The Hon’ble Supreme Court of India in the matter of Marwari Balika Vidyalaya vs. Asha Shrivastava and Ors. Civil Appeal No. 9166 of 2013 has held that the Writ of Mandamus was maintainable against a Private Unaided School.


Respondent No. 1 applied for the position of an ‘Assistant Teacher’ at the Appellant organization. In view of the same, an interview was conducted, and Respondent No. 1 was appointed on probation in the Appellant institution on 01.04.1995. Documents relating to the appointment of the Respondent No. 1, were sent to the District Inspector of Schools, (Primary Education) Calcutta on 31.03.1995 for his approval. The District Inspector of Schools, thereafter, referred the said documents relating to the appointment of Respondent No. 1 to Director of School Education, West Bengal. The Director of School Education however asked the District Inspector of Schools to seek a Declaration from Respondent No. 1 stating that she would not seek any arrear in salary. In spite of Respondent No. 1 having submitted her Declaration, there was a delay in the grant of approval.

In this regard, Respondent No. 1 filed Writ Application No. 3232 of 2000 before the Calcutta High Court on 27.11.2000. The Hon’ble High Court vide its Order dated 18.12.2000 directed the Director of School Education to consider the matter relating to the appointment of Respondent No. 1 within six weeks.

Considering the fact that Respondent No.1 had filed a Writ Petition before the High Court against the Director of School Education, Respondent No. 1 was first suspended from her duties on from 21.12.2000 till 01.01.2001 and thereafter was forcibly ousted from the school premises with the help of police on 19.02.2001. Thereafter on 20.02.2001, she was served with the Letter of Termination of Service.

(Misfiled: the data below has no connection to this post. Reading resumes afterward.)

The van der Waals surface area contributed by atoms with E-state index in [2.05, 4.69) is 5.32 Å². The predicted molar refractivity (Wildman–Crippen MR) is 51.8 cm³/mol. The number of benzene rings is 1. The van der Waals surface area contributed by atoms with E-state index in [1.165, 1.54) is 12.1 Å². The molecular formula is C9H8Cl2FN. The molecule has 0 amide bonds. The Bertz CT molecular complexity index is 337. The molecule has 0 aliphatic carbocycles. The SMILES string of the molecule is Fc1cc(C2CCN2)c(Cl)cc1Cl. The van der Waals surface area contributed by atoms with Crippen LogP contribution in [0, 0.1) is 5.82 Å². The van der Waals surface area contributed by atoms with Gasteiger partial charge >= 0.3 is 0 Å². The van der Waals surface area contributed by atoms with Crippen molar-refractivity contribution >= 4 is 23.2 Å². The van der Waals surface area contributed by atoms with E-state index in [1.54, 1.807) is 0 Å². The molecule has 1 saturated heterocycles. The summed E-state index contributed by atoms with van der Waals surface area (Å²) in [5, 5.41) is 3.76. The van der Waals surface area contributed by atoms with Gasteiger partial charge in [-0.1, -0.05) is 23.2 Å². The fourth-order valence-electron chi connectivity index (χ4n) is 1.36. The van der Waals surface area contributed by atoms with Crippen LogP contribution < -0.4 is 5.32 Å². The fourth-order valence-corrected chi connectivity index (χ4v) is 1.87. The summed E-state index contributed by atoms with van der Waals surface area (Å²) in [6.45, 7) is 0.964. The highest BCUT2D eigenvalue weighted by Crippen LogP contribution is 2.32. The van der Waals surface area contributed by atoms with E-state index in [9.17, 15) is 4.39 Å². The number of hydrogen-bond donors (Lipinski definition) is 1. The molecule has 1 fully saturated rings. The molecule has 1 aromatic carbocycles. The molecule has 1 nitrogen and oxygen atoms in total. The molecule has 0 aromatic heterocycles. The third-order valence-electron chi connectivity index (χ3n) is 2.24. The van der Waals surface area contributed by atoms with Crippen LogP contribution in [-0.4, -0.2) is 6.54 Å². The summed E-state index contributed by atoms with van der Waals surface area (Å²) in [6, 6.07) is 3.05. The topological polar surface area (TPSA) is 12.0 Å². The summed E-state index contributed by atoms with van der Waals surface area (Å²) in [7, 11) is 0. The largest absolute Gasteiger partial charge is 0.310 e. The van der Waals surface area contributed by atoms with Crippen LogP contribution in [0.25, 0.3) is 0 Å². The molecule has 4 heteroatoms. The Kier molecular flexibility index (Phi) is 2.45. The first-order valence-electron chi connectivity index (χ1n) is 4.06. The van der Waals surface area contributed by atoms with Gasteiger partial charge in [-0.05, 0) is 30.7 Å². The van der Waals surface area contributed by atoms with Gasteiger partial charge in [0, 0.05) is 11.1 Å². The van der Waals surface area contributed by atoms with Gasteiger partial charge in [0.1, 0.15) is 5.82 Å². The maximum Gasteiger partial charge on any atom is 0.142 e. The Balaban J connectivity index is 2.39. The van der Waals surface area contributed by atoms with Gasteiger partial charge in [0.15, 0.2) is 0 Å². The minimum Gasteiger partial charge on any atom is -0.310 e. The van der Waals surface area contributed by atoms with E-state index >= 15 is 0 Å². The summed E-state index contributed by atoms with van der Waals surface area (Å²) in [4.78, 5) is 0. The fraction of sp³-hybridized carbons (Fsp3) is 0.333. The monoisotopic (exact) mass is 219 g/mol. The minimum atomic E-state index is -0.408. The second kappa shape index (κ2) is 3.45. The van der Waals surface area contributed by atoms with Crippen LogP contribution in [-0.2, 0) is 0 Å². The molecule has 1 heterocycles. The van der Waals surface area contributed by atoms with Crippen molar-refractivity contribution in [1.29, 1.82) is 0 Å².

Placing reliance on the judgement of the hon’ble Supreme Court in the matter of Ramesh Ahluwalia vs. State of Punjab and Ors., it was held by the Apex Court that the term ‘authority’ under Article 226 has a liberal meaning. Therefore, the power of High Court to issue a Writ under Article 226 is not confined to statutory authorities and instrumentalities of the State. It is for the Courts to judge, as to what kind of duty an organization is performing rather than ascertaining the means by which such a duty has been imposed.

To be enforceable by mandamus a public duty does not necessarily have to be one imposed by statute. It may be sufficient for the duty to have been imposed by charter, common law, custom or even contract.

Therefore, in consideration of the fact that the Appellant Organization (an educational institution) was performing a public function of imparting education to children, it was held that the Writ was maintainable. In view of the same, the institution was directed to reinstate Respondent No. 1 with full back-wages.


Article 226 confers on High Courts, the power to issue, to any person or authority, including the government (in appropriate cases), directions, orders or writs, including writs in the nature of habeas corpus, mandamus, prohibition, quo warranto, certiorari or any of them. The Writ of Mandamus is a writ issued as a command to an inferior court or ordering a person to perform a public or statutory duty.

This judgement however has broadened the scope of “public or statutory duty”. The Court has considered that it is not necessary that in order to perform a public or statutory duty, the organization has to be a government or government aided organization. A private organization too can perform public or statutory duty. In this regard, the court are required to determine the nature of duties rather than the nature of the organization. Such a stance by the Apex Court of the country, as commonly believed, can open floodgates for Writ petitions filed against private organizations to redress grievances.

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